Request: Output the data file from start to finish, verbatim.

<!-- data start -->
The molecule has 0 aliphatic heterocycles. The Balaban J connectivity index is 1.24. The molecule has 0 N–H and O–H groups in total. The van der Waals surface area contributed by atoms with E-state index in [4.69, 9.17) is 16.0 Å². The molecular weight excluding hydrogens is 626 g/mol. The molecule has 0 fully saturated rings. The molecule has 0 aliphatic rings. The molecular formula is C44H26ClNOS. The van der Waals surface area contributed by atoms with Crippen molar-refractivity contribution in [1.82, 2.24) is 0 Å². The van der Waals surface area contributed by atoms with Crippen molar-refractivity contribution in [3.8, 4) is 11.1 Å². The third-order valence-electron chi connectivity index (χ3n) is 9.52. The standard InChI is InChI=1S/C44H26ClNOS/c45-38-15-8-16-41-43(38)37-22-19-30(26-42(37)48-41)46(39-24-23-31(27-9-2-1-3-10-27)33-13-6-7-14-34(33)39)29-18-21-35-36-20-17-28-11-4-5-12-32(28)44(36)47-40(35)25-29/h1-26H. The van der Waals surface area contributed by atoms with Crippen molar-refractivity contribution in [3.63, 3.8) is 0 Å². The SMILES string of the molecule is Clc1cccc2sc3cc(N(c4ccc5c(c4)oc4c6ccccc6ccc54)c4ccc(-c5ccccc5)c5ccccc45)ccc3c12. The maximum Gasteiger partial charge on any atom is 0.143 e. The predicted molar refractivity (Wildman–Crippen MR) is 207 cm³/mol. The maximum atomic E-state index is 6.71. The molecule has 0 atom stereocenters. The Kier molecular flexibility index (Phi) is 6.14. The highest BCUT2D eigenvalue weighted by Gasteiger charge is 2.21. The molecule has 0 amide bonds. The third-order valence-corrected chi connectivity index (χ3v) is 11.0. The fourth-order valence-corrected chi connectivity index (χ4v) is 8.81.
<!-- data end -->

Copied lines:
The molecule has 0 aliphatic heterocycles. The Balaban J connectivity index is 1.24. The molecule has 0 N–H and O–H groups in total. The van der Waals surface area contributed by atoms with E-state index in [4.69, 9.17) is 16.0 Å². The molecular weight excluding hydrogens is 626 g/mol. The molecule has 0 fully saturated rings. The molecule has 0 aliphatic rings. The molecular formula is C44H26ClNOS. The van der Waals surface area contributed by atoms with Crippen molar-refractivity contribution in [1.82, 2.24) is 0 Å². The van der Waals surface area contributed by atoms with Crippen molar-refractivity contribution in [3.8, 4) is 11.1 Å². The third-order valence-electron chi connectivity index (χ3n) is 9.52. The standard InChI is InChI=1S/C44H26ClNOS/c45-38-15-8-16-41-43(38)37-22-19-30(26-42(37)48-41)46(39-24-23-31(27-9-2-1-3-10-27)33-13-6-7-14-34(33)39)29-18-21-35-36-20-17-28-11-4-5-12-32(28)44(36)47-40(35)25-29/h1-26H. The van der Waals surface area contributed by atoms with Crippen molar-refractivity contribution in [3.63, 3.8) is 0 Å². The SMILES string of the molecule is Clc1cccc2sc3cc(N(c4ccc5c(c4)oc4c6ccccc6ccc54)c4ccc(-c5ccccc5)c5ccccc45)ccc3c12. The maximum Gasteiger partial charge on any atom is 0.143 e. The predicted molar refractivity (Wildman–Crippen MR) is 207 cm³/mol. The maximum atomic E-state index is 6.71. The molecule has 0 atom stereocenters. The Kier molecular flexibility index (Phi) is 6.14. The highest BCUT2D eigenvalue weighted by Gasteiger charge is 2.21. The molecule has 0 amide bonds. The third-order valence-corrected chi connectivity index (χ3v) is 11.0. The fourth-order valence-corrected chi connectivity index (χ4v) is 8.81.